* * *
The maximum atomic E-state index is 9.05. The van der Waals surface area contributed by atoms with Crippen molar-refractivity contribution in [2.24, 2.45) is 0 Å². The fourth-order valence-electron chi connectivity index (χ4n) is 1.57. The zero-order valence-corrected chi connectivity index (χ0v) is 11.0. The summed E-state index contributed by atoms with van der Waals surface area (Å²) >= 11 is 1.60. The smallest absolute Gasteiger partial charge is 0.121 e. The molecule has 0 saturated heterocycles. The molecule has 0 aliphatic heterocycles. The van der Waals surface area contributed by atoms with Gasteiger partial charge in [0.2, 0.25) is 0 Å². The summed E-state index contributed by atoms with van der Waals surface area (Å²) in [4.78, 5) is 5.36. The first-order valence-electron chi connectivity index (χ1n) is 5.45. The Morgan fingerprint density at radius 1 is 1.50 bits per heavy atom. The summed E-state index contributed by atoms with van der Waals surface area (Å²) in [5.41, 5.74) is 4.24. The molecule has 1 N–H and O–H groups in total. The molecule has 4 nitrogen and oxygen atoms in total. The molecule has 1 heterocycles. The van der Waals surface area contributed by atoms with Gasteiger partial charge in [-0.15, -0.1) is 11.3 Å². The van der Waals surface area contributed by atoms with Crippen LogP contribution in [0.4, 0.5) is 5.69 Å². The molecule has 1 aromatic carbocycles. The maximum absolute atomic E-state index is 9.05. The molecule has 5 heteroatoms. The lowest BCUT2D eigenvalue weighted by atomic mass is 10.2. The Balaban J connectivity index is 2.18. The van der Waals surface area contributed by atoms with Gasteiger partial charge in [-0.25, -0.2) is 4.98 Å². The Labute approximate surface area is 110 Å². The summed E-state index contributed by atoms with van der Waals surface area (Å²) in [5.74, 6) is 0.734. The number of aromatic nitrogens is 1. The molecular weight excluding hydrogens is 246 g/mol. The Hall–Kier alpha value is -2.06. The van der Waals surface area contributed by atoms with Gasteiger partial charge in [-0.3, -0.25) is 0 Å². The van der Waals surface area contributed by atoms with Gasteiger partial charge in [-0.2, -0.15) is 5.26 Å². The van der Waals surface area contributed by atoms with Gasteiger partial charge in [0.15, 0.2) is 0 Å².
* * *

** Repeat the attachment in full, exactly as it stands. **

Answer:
The maximum atomic E-state index is 9.05. The van der Waals surface area contributed by atoms with Crippen molar-refractivity contribution in [2.24, 2.45) is 0 Å². The fourth-order valence-electron chi connectivity index (χ4n) is 1.57. The zero-order valence-corrected chi connectivity index (χ0v) is 11.0. The summed E-state index contributed by atoms with van der Waals surface area (Å²) >= 11 is 1.60. The smallest absolute Gasteiger partial charge is 0.121 e. The molecule has 0 saturated heterocycles. The molecule has 0 aliphatic heterocycles. The van der Waals surface area contributed by atoms with Gasteiger partial charge in [0.2, 0.25) is 0 Å². The summed E-state index contributed by atoms with van der Waals surface area (Å²) in [4.78, 5) is 5.36. The first-order valence-electron chi connectivity index (χ1n) is 5.45. The Morgan fingerprint density at radius 1 is 1.50 bits per heavy atom. The summed E-state index contributed by atoms with van der Waals surface area (Å²) in [5.41, 5.74) is 4.24. The molecule has 1 N–H and O–H groups in total. The molecule has 4 nitrogen and oxygen atoms in total. The molecule has 1 heterocycles. The van der Waals surface area contributed by atoms with Gasteiger partial charge in [-0.15, -0.1) is 11.3 Å². The van der Waals surface area contributed by atoms with Crippen LogP contribution in [0.4, 0.5) is 5.69 Å². The molecule has 1 aromatic carbocycles. The maximum absolute atomic E-state index is 9.05. The molecule has 5 heteroatoms. The lowest BCUT2D eigenvalue weighted by atomic mass is 10.2. The Balaban J connectivity index is 2.18. The van der Waals surface area contributed by atoms with Gasteiger partial charge in [-0.25, -0.2) is 4.98 Å². The Labute approximate surface area is 110 Å². The summed E-state index contributed by atoms with van der Waals surface area (Å²) in [5.74, 6) is 0.734. The number of aromatic nitrogens is 1. The molecular weight excluding hydrogens is 246 g/mol. The Hall–Kier alpha value is -2.06. The van der Waals surface area contributed by atoms with Gasteiger partial charge in [-0.3, -0.25) is 0 Å². The van der Waals surface area contributed by atoms with Gasteiger partial charge in [-0.2, -0.15) is 5.26 Å². The van der Waals surface area contributed by atoms with Gasteiger partial charge in [0.15, 0.2) is 0 Å².